Leaders are responsible not only for the direction of their organisation or team but when they arrive at different milestones. Change and innovation happen at the pace leaders determine. Every leader is a custodian of her enterprise’s pace. The pace of leaders and enterprise is connected. The one determines (or should) determine the other. By default, leadership is about leading, giving direction and pace. How quicly a team or organisation gets somewhere is up to the leader.
This means leaders must be clear on values. It means teams must be in the know on what things trump others when it comes to priorities
At different times, certain things will need to be expedited.
The time leaders take to make decisions is another ‘pace determinant’. The longer the ‘stall period’ the slower the team.
The ‘stall period’ is simply the gap or time it takes for a leader to make a decision from the time he becomes aware he or she needs to make it, makes the decision and communicates it with the team(s).
Not all decisions are the same. Also, not all decisions are equal.
Some decisions call for careful thought or consideration. And other decisions not. I must point out that careful thought and consideration is not necessarily synonymous with slow or taking long to make decisions.
Also it doesn’t mean a shorter stall period either.
Leadership without accountability isn’t quite leadership. It is a recipe for failure and disaster. Leaders are responsible for ensuring that teams are on course. This includes clear review and feedback systems.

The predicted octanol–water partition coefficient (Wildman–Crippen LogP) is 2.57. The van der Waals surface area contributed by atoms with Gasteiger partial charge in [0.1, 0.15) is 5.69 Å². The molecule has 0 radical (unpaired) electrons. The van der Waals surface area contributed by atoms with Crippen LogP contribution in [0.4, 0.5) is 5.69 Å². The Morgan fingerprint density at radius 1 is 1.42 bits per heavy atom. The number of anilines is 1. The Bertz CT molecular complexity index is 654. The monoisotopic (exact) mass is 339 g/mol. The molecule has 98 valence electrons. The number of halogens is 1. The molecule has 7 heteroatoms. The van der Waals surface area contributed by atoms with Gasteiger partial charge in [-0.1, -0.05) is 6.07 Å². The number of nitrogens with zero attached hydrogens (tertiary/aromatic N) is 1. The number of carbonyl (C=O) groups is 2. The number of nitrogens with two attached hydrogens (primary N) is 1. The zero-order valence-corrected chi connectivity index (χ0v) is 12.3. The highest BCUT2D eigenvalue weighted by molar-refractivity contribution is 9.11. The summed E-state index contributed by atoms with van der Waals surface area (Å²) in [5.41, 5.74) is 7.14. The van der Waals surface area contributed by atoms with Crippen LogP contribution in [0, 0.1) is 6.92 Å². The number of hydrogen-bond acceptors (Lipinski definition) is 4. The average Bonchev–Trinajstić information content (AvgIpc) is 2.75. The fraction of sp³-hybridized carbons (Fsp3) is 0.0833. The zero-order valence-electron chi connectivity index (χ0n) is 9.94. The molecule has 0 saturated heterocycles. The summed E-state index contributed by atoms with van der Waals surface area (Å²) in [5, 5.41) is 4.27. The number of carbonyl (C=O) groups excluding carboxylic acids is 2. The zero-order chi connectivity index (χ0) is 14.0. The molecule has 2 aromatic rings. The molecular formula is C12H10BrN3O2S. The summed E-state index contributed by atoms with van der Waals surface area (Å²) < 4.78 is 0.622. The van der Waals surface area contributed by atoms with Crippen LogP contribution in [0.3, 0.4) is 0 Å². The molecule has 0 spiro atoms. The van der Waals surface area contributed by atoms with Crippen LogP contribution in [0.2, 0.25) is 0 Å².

Checking in with teams will inherently include a ‘pace check’. Check-ins will ask, “are we on track? Will we arrive where we envisaged when we set these goals? At this pace where will we be at a particular time?”
One of the greatest ‘pace determinants’ must be built into strategy and goal setting. This is not rocket science and is something that had always been said so much it’s kind of cliché.
Building pace into goal-setting is important. I’m wary of including it here but, as much as I’m tired of hearing and reiterating this, it is important:
Remember to make pace setting a part of your planning. One of the reasons pace is not taken seriously is that it is not included or given space in the planning process, right from the inception of ideas, projects or initiatives.
The pace of the leader and enterprise are connected.
The former must always make that the organisation or team moves at a pace that doesn’t compromise mission. Too slow, will make organisations irrelevant. Too fast will exhaust and cripple. Every leader must determine the pace in both senses. This means he is intentional; speed is not an afterthought but designed.
The pace of the leader and enterprise…